The brief sentence about “the signing by the Soviet government of the Brest-Litovsk peace treaty with Germany and Russia’s exit from the First World War” does not indicate that this treaty was considered by many to be both a national betrayal (Russia lost one-third of its population) and a stab in the back of the country’s fighting allies. The guidelines are silent about the circumstances of Lenin’s return to Russia in 1917: the Bolshevik leader, who publicly wished defeat for his own country, traveled through German territory by permission of Germany’s General Staff in a sealed train—as Churchill caustically noted, “like a plague bacillus.”

There can never be a “balance” between the development of “industrial sectors” and broken human lives, the fates of millions of people who were sent to suffering and death by the will of the “state.”

The plan simply ignores one of the most shameful episodes in Soviet history—Stalin’s deal with Hitler and the division of Eastern Europe by a secret protocol to the 1939 Molotov-Ribbentrop Pact. The text briefly mentions “the non-aggression treaty between the USSR and Germany” and “the entry of Baltic states into the USSR.” The way this “entry” was achieved—with Molotov’s ultimatum to the Baltic governments; the Red Army’s occupation of Latvia, Lithuania, and Estonia; single-party “elections” held under the barrels of Soviet tanks; and mass deportations of the local population—is not elaborated upon. This omission is fully in line with the position of the current Russian government, which, despite the obvious facts, continues to maintain that “the entrance of additional units of the Red Army and the inclusion of the Baltic states in the Soviet Union did not come into conflict with international law that was in effect at the time.” This line is being maintained in spite of the fact that, in December 1989, the Soviet Parliament condemned the secret protocol as “being in legal conflict with the sovereignty and independence of several other states,” and that in July 1991, in its bilateral treaty with Lithuania, the Russian government recognized the events of 1940 as an “annexation”—by its nature an involuntary act.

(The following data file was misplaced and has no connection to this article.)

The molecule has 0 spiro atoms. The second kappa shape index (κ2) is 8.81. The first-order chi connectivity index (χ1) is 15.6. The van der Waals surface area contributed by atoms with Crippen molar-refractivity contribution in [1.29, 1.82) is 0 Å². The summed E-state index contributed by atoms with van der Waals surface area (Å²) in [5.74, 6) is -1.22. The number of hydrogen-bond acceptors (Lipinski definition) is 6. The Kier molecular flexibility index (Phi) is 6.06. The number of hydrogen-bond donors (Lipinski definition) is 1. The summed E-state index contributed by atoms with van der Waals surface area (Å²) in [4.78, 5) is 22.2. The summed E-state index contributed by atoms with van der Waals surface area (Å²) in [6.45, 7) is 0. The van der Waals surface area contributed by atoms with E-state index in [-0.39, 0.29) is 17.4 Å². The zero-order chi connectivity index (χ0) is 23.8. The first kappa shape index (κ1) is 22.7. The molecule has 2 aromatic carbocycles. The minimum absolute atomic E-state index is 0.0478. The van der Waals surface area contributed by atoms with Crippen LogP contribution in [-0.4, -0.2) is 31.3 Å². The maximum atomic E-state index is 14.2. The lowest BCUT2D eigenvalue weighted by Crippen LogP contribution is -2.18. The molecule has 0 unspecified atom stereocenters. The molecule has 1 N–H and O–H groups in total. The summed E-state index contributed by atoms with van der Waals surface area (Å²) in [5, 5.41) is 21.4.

As could be expected, the most politicized and least historically objective section of the plan is the one relating to the events of recent years. Readers will not learn about the nature of “Operation Successor”—the stage-managed transfer of presidential power on December 31, 1999—and the methods used to bring about its implementation; students are only handed the bland statement that “President B. N. Yeltsin resigned and, in accordance with the Constitution, Prime Minister V. V. Putin became head of state and was soon after elected as the new president of Russia.” Nor will readers learn about the role of the once-powerful “oligarch” Boris Berezovsky in bringing Putin to power (the name of the founding father of the still-ruling United Russia party is not once mentioned in the plan); about the closure by the state of independent television channels; about managed elections that created docile rubberstamp parliaments; or about the Yukos affair and the fate of Mikhail Khodorkovsky, modern Russia’s most prominent political prisoner. In the text, the establishment of an authoritarian regime is euphemistically called “stabilization of the political system.” It is astounding that the plan—which addresses events up to the year 2012—does not contain a single mention of the mass pro-democracy protests of 2011–2012, Russia’s largest demonstrations since the fall of the Soviet Union. Consequently, no mention is made of the fact that elections in Putin’s Russia are considered by many in Russian society to be undemocratic.

These omissions are not surprising: it would be difficult to expect a working group chaired by Duma Speaker Sergei Naryshkin to approve an objective assessment of the current regime. On the whole, however, the glass here is more half-full than half-empty. The succinct mentions of several key events in the plan leave teachers significant room for elaboration and interpretation. Meanwhile, professional historians will be able to introduce amendments to the plan when Russia has a government that does not seek to rewrite the past to suit its current political interests.